Looking Ahead: Education Policy Post-2018 Midterms

Education Policy

By: Brian Robinson, Policy Fellow

2018 was huge for education politics. Teacher evaluation systems were on the ballot. Democrats Andrew Cuomo (NY) and Jared Polis (CO) and Republican Bill Lee (TN) won gubernatorial races defending tough evaluation systems while Democrat Michelle Grisham (NM) won her gubernatorial race campaigning on eliminating her state’s system. School choice was on the ballot. Democrat gubernatorial candidate Gavin Newsome (CA) won calling for a moratorium on charter schools and Republican Ron DeSantis (FL) won supporting public and private choice options. Some states’ voters approved tax initiatives to fund education while others rejected them. It wasn’t just issues on the ballot. 1,800 educators campaigned for governorships, state legislatures, and congress. Democrat Tony Evers, a school superintendent, defeated Wisconsin Republican Governor Scott Walker while Connecticut elected 2016 National Teacher of the Year Jahana Hayes to Congress.

Now that the dust has settled on the 2018 midterms, where does education politics go from here? Education Week hosted stakeholders at George Washington University to discuss the future of education politics. Here are some takeaways:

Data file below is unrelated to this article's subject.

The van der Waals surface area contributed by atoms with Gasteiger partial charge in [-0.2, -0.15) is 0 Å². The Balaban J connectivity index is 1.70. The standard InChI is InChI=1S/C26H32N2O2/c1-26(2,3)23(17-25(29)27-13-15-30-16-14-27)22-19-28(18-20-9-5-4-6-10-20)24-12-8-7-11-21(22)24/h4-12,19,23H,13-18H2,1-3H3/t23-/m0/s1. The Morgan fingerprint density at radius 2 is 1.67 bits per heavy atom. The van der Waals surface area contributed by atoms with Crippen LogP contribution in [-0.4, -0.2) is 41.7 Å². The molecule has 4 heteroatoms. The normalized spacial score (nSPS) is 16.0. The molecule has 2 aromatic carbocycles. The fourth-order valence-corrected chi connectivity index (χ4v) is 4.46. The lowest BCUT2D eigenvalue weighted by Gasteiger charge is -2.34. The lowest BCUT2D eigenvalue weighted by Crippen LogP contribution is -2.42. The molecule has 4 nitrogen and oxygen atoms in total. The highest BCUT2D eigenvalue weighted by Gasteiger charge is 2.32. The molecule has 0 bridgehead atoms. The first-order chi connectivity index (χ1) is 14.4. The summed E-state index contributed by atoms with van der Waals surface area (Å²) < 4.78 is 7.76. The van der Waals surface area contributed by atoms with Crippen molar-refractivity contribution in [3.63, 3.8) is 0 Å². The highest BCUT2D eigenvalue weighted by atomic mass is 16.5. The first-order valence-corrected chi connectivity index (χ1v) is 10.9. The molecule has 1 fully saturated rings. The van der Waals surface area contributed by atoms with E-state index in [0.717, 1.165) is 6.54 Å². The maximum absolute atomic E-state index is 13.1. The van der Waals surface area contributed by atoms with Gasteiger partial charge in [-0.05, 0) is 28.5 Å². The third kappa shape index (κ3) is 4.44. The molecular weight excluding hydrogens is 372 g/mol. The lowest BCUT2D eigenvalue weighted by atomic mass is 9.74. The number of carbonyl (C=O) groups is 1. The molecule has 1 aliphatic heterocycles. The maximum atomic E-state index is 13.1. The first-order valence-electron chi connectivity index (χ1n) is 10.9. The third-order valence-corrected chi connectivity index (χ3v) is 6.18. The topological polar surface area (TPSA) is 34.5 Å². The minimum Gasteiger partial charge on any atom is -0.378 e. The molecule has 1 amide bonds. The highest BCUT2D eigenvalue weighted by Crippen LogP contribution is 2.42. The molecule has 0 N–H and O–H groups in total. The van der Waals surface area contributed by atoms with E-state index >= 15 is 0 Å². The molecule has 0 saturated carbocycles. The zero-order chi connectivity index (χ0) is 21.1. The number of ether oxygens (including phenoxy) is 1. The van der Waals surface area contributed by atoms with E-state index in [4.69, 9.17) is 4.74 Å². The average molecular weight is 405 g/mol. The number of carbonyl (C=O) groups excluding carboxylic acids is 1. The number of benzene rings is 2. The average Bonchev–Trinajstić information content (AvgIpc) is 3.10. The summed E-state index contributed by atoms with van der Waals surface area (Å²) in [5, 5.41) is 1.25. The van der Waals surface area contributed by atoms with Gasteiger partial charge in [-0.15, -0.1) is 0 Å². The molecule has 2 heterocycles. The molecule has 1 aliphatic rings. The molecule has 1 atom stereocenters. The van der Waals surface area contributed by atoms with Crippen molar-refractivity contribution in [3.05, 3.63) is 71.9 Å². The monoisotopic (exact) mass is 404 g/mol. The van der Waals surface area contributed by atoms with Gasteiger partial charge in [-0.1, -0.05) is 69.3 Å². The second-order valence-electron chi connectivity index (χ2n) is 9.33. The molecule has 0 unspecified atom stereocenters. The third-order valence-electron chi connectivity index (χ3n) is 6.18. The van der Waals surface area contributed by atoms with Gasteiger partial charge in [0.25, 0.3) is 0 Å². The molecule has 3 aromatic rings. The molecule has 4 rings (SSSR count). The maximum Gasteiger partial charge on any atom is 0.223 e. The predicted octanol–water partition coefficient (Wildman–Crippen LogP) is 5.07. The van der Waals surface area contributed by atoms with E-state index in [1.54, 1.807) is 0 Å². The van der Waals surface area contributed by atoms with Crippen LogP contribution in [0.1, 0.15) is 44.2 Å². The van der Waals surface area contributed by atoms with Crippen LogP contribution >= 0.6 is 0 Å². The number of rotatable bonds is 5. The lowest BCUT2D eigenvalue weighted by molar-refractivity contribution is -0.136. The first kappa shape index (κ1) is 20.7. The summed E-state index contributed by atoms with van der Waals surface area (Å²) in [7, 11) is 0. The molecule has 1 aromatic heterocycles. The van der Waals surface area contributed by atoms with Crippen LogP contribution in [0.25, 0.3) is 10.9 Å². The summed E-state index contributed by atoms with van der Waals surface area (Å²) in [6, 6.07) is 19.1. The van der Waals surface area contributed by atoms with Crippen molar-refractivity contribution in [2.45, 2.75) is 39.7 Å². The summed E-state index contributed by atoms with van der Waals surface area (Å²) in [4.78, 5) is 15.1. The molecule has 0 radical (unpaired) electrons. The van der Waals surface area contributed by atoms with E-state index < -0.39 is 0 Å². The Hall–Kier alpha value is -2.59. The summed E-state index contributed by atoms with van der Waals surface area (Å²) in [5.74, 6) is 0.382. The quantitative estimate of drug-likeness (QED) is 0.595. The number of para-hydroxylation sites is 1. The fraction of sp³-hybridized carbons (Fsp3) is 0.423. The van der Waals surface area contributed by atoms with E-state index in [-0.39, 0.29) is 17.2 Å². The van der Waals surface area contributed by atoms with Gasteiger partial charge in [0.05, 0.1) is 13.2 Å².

• The Future is ESSA: Education Secretary Betsy DeVos has approved plans for all 50 states, the District of Columbia, and Puerto Rico. These plans vary as states have significant flexibility in implementing the law. While it’s too early to analyze its impact on student achievement, the first national overhaul of education following the No Child Left Behind Act will be ripe with research opportunities.
  • States forge ahead without Feds: Partly design, partly frustration. ESSA intentionally transfers power to states in deciding how to measure student progress and turnaround low-performing schools. President Trump made his intentions clear in a 2017 executive order instructing DeVos to modify or repeal regulations or guidance that infringes on state and local school control. States have also challenged the federal government on issues such as regulating student loan servicers.
  • America is still Red for Ed: The movement that saw teacher strikes in traditionally red states like West Virginia, Arizona, and Oklahoma and ushered educators into elected office isn’t fading. Former principal and North Carolina State House candidate Aimy Steele spoke of valuable lessons learned on how to organize, petition government, and use the legislative process to fight for students. Social Studies teacher and newly elected Oklahoma House Representative John Waldron said “you don’t get what you want for your kids by asking nicely.” Policymakers are on notice that they must move the needle on teacher pay and working conditions. Polis has already pledged to create affordable housing for Colorado’s teachers. West Virginia has done the same.

Education politics has the wind at its back. Hopefully this momentum can be sustained to tackle long pressing issues around equity, school violence, mental health, college preparation and affordability, and attracting and retaining high quality teachers for vulnerable student populations. Education Week’s Editor-in-Chief Scott Montgomery says, “our system of politics, our system of education are not meeting expectations.”America must maintain pressure on both systems in 2019 and beyond if we hope to see meaningful results.